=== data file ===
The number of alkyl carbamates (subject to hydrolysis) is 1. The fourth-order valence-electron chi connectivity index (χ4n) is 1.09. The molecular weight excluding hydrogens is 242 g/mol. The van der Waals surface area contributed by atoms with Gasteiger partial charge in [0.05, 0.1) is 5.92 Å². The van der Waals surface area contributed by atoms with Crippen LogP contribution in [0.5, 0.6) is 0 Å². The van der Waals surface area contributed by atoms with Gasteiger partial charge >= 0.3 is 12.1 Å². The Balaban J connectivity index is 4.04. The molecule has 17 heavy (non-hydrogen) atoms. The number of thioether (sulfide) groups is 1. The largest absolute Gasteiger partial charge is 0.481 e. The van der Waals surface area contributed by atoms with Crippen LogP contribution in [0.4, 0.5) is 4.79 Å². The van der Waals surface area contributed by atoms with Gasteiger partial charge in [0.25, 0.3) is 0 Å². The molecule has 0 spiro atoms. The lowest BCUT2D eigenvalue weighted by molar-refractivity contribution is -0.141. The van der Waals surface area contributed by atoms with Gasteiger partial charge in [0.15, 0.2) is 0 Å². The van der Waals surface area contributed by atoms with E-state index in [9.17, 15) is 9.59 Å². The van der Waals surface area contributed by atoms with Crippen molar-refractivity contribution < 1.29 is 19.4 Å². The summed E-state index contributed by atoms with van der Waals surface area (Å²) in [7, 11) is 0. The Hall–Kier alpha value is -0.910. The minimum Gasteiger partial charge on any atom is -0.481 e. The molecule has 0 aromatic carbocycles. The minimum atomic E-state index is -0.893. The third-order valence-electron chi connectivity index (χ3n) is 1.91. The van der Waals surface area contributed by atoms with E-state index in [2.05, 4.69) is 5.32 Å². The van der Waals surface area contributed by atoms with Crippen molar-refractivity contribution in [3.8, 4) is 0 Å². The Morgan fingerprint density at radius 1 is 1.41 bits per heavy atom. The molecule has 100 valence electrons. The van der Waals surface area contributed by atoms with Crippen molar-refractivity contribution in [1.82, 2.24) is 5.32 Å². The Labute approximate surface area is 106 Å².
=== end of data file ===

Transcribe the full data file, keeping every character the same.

The number of alkyl carbamates (subject to hydrolysis) is 1. The fourth-order valence-electron chi connectivity index (χ4n) is 1.09. The molecular weight excluding hydrogens is 242 g/mol. The van der Waals surface area contributed by atoms with Gasteiger partial charge in [0.05, 0.1) is 5.92 Å². The van der Waals surface area contributed by atoms with Crippen LogP contribution in [0.5, 0.6) is 0 Å². The van der Waals surface area contributed by atoms with Gasteiger partial charge >= 0.3 is 12.1 Å². The Balaban J connectivity index is 4.04. The molecule has 17 heavy (non-hydrogen) atoms. The number of thioether (sulfide) groups is 1. The largest absolute Gasteiger partial charge is 0.481 e. The van der Waals surface area contributed by atoms with Crippen LogP contribution in [0.4, 0.5) is 4.79 Å². The van der Waals surface area contributed by atoms with Gasteiger partial charge in [0.25, 0.3) is 0 Å². The molecule has 0 spiro atoms. The lowest BCUT2D eigenvalue weighted by molar-refractivity contribution is -0.141. The van der Waals surface area contributed by atoms with Gasteiger partial charge in [0.15, 0.2) is 0 Å². The van der Waals surface area contributed by atoms with E-state index in [9.17, 15) is 9.59 Å². The van der Waals surface area contributed by atoms with Crippen molar-refractivity contribution < 1.29 is 19.4 Å². The summed E-state index contributed by atoms with van der Waals surface area (Å²) in [7, 11) is 0. The Hall–Kier alpha value is -0.910. The minimum Gasteiger partial charge on any atom is -0.481 e. The molecule has 0 aromatic carbocycles. The minimum atomic E-state index is -0.893. The third-order valence-electron chi connectivity index (χ3n) is 1.91. The van der Waals surface area contributed by atoms with E-state index in [2.05, 4.69) is 5.32 Å². The van der Waals surface area contributed by atoms with Crippen molar-refractivity contribution in [3.8, 4) is 0 Å². The Morgan fingerprint density at radius 1 is 1.41 bits per heavy atom. The molecule has 100 valence electrons. The van der Waals surface area contributed by atoms with Crippen molar-refractivity contribution in [1.82, 2.24) is 5.32 Å². The Labute approximate surface area is 106 Å².